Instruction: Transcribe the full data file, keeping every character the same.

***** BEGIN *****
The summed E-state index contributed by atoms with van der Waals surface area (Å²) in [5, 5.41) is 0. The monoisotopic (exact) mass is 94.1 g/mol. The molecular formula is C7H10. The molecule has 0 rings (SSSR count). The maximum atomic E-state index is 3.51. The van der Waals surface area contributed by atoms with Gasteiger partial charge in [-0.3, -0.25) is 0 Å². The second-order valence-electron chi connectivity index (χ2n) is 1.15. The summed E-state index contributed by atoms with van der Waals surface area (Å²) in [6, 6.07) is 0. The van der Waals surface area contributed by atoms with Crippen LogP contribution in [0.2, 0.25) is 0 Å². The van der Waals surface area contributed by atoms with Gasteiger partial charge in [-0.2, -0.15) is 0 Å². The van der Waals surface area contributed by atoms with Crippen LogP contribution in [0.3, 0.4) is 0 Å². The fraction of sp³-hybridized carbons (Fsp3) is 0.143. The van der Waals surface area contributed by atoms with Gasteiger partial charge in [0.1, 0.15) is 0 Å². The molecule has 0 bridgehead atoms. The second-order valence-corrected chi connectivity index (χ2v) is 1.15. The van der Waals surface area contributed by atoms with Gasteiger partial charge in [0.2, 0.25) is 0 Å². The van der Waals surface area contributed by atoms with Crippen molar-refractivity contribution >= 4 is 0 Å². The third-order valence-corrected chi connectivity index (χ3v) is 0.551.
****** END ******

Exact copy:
The summed E-state index contributed by atoms with van der Waals surface area (Å²) in [5, 5.41) is 0. The monoisotopic (exact) mass is 94.1 g/mol. The molecular formula is C7H10. The molecule has 0 rings (SSSR count). The maximum atomic E-state index is 3.51. The van der Waals surface area contributed by atoms with Gasteiger partial charge in [-0.3, -0.25) is 0 Å². The second-order valence-electron chi connectivity index (χ2n) is 1.15. The summed E-state index contributed by atoms with van der Waals surface area (Å²) in [6, 6.07) is 0. The van der Waals surface area contributed by atoms with Crippen LogP contribution in [0.2, 0.25) is 0 Å². The van der Waals surface area contributed by atoms with Gasteiger partial charge in [-0.2, -0.15) is 0 Å². The van der Waals surface area contributed by atoms with Crippen LogP contribution in [0.3, 0.4) is 0 Å². The fraction of sp³-hybridized carbons (Fsp3) is 0.143. The van der Waals surface area contributed by atoms with Gasteiger partial charge in [0.1, 0.15) is 0 Å². The molecule has 0 bridgehead atoms. The second-order valence-corrected chi connectivity index (χ2v) is 1.15. The van der Waals surface area contributed by atoms with Gasteiger partial charge in [0.2, 0.25) is 0 Å². The van der Waals surface area contributed by atoms with Crippen molar-refractivity contribution >= 4 is 0 Å². The third-order valence-corrected chi connectivity index (χ3v) is 0.551.